It is not certain whether the new election can resolve the crisis, as it could increase the numbers of independence supporters in parliament.
Also unclear is how Rajoy’s other measures will work on the ground, because of the reactions of civil servants and the regional police, know as the Mossos d‘Esquadra, who are reported to be divided in their loyalties.
The main secessionist group, the Catalan National Assembly, called on civil servants not to follow orders from the Spanish government and urged them to follow “peaceful resistance”.
“Tensions are likely to rise significantly over the coming days,” Antonio Barroso of Teneo Intelligence said in a note.
“Demonstrators might try to prevent the police from removing Catalan ministers from their offices if the central government decides to do so. This increases the risk of violent clashes with the police.”
A big crowd of independence supporters gathered outside the regional parliament in Barcelona, shouting “Liberty” in Catalan and singing traditional songs as the independence vote went through.
Among them was Monica Sanz, 44, a university lecturer who wore a Catalan flag around her neck.
“We tried all peaceful means. Moderate people have reached this point because it was impossible to make an agreement with Spain,” she said.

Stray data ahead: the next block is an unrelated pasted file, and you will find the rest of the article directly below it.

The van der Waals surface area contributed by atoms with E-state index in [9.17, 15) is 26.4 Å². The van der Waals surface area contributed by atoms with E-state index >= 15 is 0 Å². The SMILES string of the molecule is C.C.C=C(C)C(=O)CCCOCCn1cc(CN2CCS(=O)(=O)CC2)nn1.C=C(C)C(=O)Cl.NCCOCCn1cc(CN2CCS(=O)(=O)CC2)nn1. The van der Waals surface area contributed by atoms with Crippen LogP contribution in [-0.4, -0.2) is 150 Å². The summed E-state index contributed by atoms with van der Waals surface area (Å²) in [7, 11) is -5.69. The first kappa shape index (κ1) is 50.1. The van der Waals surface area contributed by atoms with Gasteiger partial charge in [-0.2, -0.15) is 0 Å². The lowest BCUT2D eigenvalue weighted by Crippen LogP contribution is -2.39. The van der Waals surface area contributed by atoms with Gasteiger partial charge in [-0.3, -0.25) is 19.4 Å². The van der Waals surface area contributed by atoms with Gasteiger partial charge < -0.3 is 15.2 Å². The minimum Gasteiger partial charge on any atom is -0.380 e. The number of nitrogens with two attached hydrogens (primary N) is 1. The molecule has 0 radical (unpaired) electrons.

The motion, passed after a passionate debate from advocates and opponents of independence, said Catalonia constituted an independent, sovereign and social democratic state.
Lawmakers from members of three national parties - the People’s Party, the Socialists and Ciudadanos - walked out before the vote. Members of the pro-independence parties and the far-left Podemos then voted 70-10 in favour, in a secret ballot aimed at hindering any attempt by Madrid to lay criminal charges on them.
The soon-to-be-sacked Puigdemont left the chamber to shouts of “President!” and mayors who had come from outlying areas brandished their ceremonial batons and sang the Catalan anthem “Els Segadors” (The Reapers).
“Catalonia is and will be a land of freedom. In times of difficulty and in times of celebration. Now more than ever”, Puigdemont said on Twitter.
But within an hour, the upper house of Spain’s parliament in Madrid authorised Rajoy’s government to rule Catalonia directly. Spain’s constitutional court started a review of the vote for prosecutors to decide if its constituted rebellion.
In Brussels, the president of the European Council, Donald Tusk, said the independence vote changed nothing and the EU would only deal with the central government.
Spain’s IBEX fell as much 2.1 percent to a four-day low during the day, 10-year government bond yields hit a day high, and the euro dipped against the dollar on Friday after the Catalan independence declaration. The region contributes about a fifth of Spain’s economy, the fourth-largest in the eurozone.
JP Morgan said that due to the unceratinty, it was lowering its forecast for Spain’s GDP for the last quarter of 2017 and first of 2018 to below the 3.5 per cent seen so far this year. (Additional reporting by Paul Day, Julien Toyer and Jesus Aguado; editing by Andrew Roche)